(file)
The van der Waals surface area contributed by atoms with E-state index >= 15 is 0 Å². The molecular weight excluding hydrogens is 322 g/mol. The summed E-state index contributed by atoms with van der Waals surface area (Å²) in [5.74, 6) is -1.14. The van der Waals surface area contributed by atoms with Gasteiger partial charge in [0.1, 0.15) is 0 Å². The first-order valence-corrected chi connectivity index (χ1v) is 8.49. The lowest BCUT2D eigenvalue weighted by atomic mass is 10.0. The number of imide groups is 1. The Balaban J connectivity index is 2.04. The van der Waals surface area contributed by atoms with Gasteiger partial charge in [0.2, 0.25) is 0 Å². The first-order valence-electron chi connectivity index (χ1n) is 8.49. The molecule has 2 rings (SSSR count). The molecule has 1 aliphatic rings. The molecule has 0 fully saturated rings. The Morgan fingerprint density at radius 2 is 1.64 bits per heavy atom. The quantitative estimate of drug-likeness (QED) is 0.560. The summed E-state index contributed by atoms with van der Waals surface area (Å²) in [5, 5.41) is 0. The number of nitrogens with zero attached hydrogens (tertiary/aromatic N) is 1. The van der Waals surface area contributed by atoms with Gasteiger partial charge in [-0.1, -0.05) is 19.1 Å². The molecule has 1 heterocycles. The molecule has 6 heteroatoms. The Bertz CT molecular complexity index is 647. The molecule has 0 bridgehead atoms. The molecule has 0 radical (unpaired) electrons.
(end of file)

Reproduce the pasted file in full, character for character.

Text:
The van der Waals surface area contributed by atoms with E-state index >= 15 is 0 Å². The molecular weight excluding hydrogens is 322 g/mol. The summed E-state index contributed by atoms with van der Waals surface area (Å²) in [5.74, 6) is -1.14. The van der Waals surface area contributed by atoms with Gasteiger partial charge in [0.1, 0.15) is 0 Å². The first-order valence-corrected chi connectivity index (χ1v) is 8.49. The lowest BCUT2D eigenvalue weighted by atomic mass is 10.0. The number of imide groups is 1. The Balaban J connectivity index is 2.04. The van der Waals surface area contributed by atoms with Gasteiger partial charge in [0.2, 0.25) is 0 Å². The first-order valence-electron chi connectivity index (χ1n) is 8.49. The molecule has 2 rings (SSSR count). The molecule has 1 aliphatic rings. The molecule has 0 fully saturated rings. The Morgan fingerprint density at radius 2 is 1.64 bits per heavy atom. The quantitative estimate of drug-likeness (QED) is 0.560. The summed E-state index contributed by atoms with van der Waals surface area (Å²) in [5, 5.41) is 0. The number of nitrogens with zero attached hydrogens (tertiary/aromatic N) is 1. The van der Waals surface area contributed by atoms with Gasteiger partial charge in [-0.1, -0.05) is 19.1 Å². The molecule has 1 heterocycles. The molecule has 6 heteroatoms. The Bertz CT molecular complexity index is 647. The molecule has 0 bridgehead atoms. The molecule has 0 radical (unpaired) electrons.